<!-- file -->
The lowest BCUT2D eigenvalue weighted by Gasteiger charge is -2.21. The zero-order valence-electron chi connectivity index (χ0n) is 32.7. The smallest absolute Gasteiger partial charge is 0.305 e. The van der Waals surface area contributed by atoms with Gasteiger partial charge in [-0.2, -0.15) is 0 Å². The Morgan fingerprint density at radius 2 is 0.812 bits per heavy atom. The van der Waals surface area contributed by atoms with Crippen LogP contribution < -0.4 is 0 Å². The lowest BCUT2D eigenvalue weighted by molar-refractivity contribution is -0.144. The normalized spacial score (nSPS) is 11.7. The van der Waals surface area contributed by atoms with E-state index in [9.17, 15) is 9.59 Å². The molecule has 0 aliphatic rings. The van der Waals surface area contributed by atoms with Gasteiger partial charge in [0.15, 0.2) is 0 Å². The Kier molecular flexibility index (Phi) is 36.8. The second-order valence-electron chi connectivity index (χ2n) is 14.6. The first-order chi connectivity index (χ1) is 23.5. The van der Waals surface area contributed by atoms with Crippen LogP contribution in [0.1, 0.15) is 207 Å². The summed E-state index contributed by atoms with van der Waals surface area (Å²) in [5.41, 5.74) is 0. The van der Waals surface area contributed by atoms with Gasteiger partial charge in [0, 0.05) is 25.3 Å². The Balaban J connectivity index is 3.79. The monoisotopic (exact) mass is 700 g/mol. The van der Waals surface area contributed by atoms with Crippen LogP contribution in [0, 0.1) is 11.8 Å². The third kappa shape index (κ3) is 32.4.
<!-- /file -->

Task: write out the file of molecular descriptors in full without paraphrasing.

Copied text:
The lowest BCUT2D eigenvalue weighted by Gasteiger charge is -2.21. The zero-order valence-electron chi connectivity index (χ0n) is 32.7. The smallest absolute Gasteiger partial charge is 0.305 e. The van der Waals surface area contributed by atoms with Gasteiger partial charge in [-0.2, -0.15) is 0 Å². The Morgan fingerprint density at radius 2 is 0.812 bits per heavy atom. The van der Waals surface area contributed by atoms with Crippen LogP contribution < -0.4 is 0 Å². The lowest BCUT2D eigenvalue weighted by molar-refractivity contribution is -0.144. The normalized spacial score (nSPS) is 11.7. The van der Waals surface area contributed by atoms with E-state index in [9.17, 15) is 9.59 Å². The molecule has 0 aliphatic rings. The van der Waals surface area contributed by atoms with Gasteiger partial charge in [0.15, 0.2) is 0 Å². The Kier molecular flexibility index (Phi) is 36.8. The second-order valence-electron chi connectivity index (χ2n) is 14.6. The first-order chi connectivity index (χ1) is 23.5. The van der Waals surface area contributed by atoms with Crippen LogP contribution in [0.1, 0.15) is 207 Å². The summed E-state index contributed by atoms with van der Waals surface area (Å²) in [5.41, 5.74) is 0. The van der Waals surface area contributed by atoms with Gasteiger partial charge in [0, 0.05) is 25.3 Å². The Balaban J connectivity index is 3.79. The monoisotopic (exact) mass is 700 g/mol. The van der Waals surface area contributed by atoms with Crippen LogP contribution in [0, 0.1) is 11.8 Å². The third kappa shape index (κ3) is 32.4.